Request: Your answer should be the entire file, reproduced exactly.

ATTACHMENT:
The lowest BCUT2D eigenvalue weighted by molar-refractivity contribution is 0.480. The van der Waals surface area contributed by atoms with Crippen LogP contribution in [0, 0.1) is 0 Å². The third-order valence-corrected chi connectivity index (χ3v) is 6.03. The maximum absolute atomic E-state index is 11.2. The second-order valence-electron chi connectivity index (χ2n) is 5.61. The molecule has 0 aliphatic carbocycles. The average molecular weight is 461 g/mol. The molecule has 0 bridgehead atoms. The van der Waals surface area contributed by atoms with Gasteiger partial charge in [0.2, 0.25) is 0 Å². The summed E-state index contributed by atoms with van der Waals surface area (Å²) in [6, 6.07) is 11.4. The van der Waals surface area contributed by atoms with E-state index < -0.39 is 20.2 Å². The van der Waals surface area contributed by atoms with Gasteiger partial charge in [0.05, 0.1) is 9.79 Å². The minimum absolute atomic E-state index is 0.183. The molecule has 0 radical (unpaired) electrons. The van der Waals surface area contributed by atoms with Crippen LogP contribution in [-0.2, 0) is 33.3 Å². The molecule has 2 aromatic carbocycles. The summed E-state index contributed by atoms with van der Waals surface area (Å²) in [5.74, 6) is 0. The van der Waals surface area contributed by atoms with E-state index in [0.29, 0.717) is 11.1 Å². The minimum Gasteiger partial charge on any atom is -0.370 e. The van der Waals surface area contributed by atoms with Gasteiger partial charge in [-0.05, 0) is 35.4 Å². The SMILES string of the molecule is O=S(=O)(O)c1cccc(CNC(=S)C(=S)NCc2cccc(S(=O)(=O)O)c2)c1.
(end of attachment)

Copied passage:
The lowest BCUT2D eigenvalue weighted by molar-refractivity contribution is 0.480. The van der Waals surface area contributed by atoms with Crippen LogP contribution in [0, 0.1) is 0 Å². The third-order valence-corrected chi connectivity index (χ3v) is 6.03. The maximum absolute atomic E-state index is 11.2. The second-order valence-electron chi connectivity index (χ2n) is 5.61. The molecule has 0 aliphatic carbocycles. The average molecular weight is 461 g/mol. The molecule has 0 bridgehead atoms. The van der Waals surface area contributed by atoms with Gasteiger partial charge in [0.2, 0.25) is 0 Å². The summed E-state index contributed by atoms with van der Waals surface area (Å²) in [6, 6.07) is 11.4. The van der Waals surface area contributed by atoms with E-state index < -0.39 is 20.2 Å². The van der Waals surface area contributed by atoms with Gasteiger partial charge in [0.05, 0.1) is 9.79 Å². The minimum absolute atomic E-state index is 0.183. The molecule has 0 radical (unpaired) electrons. The van der Waals surface area contributed by atoms with Crippen LogP contribution in [-0.2, 0) is 33.3 Å². The molecule has 2 aromatic carbocycles. The summed E-state index contributed by atoms with van der Waals surface area (Å²) in [5.74, 6) is 0. The van der Waals surface area contributed by atoms with E-state index in [0.29, 0.717) is 11.1 Å². The minimum Gasteiger partial charge on any atom is -0.370 e. The van der Waals surface area contributed by atoms with Gasteiger partial charge in [-0.05, 0) is 35.4 Å². The SMILES string of the molecule is O=S(=O)(O)c1cccc(CNC(=S)C(=S)NCc2cccc(S(=O)(=O)O)c2)c1.